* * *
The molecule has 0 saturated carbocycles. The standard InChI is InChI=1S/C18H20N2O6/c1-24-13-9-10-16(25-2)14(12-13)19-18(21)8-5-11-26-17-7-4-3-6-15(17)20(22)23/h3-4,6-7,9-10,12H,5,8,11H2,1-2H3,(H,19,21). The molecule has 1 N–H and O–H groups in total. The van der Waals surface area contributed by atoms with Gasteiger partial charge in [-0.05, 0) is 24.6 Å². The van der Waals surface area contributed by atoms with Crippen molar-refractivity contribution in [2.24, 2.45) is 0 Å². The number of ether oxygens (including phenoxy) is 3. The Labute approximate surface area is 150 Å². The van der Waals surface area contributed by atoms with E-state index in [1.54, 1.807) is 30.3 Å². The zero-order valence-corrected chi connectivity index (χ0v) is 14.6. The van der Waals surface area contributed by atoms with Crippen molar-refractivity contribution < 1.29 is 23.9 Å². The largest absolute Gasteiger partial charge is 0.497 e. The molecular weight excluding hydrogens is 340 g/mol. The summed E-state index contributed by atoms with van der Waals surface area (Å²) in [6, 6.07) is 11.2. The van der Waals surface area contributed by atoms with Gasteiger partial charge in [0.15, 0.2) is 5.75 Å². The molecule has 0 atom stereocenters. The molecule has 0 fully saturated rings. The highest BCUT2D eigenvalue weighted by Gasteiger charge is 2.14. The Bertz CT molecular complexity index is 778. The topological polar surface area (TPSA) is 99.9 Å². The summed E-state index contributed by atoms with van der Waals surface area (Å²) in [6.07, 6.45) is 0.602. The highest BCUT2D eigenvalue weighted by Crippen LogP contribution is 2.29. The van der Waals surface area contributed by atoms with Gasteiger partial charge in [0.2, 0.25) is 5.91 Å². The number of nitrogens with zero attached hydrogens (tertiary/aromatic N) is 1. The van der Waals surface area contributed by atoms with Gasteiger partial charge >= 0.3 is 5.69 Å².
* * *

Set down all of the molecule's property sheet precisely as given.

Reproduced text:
The molecule has 0 saturated carbocycles. The standard InChI is InChI=1S/C18H20N2O6/c1-24-13-9-10-16(25-2)14(12-13)19-18(21)8-5-11-26-17-7-4-3-6-15(17)20(22)23/h3-4,6-7,9-10,12H,5,8,11H2,1-2H3,(H,19,21). The molecule has 1 N–H and O–H groups in total. The van der Waals surface area contributed by atoms with Gasteiger partial charge in [-0.05, 0) is 24.6 Å². The van der Waals surface area contributed by atoms with Crippen molar-refractivity contribution in [2.24, 2.45) is 0 Å². The number of ether oxygens (including phenoxy) is 3. The Labute approximate surface area is 150 Å². The van der Waals surface area contributed by atoms with E-state index in [1.54, 1.807) is 30.3 Å². The zero-order valence-corrected chi connectivity index (χ0v) is 14.6. The van der Waals surface area contributed by atoms with Crippen molar-refractivity contribution < 1.29 is 23.9 Å². The largest absolute Gasteiger partial charge is 0.497 e. The molecular weight excluding hydrogens is 340 g/mol. The summed E-state index contributed by atoms with van der Waals surface area (Å²) in [6, 6.07) is 11.2. The van der Waals surface area contributed by atoms with Gasteiger partial charge in [0.15, 0.2) is 5.75 Å². The molecule has 0 atom stereocenters. The molecule has 0 fully saturated rings. The highest BCUT2D eigenvalue weighted by Gasteiger charge is 2.14. The Bertz CT molecular complexity index is 778. The topological polar surface area (TPSA) is 99.9 Å². The summed E-state index contributed by atoms with van der Waals surface area (Å²) in [6.07, 6.45) is 0.602. The highest BCUT2D eigenvalue weighted by Crippen LogP contribution is 2.29. The van der Waals surface area contributed by atoms with Gasteiger partial charge in [0.2, 0.25) is 5.91 Å². The number of nitrogens with zero attached hydrogens (tertiary/aromatic N) is 1. The van der Waals surface area contributed by atoms with Gasteiger partial charge >= 0.3 is 5.69 Å².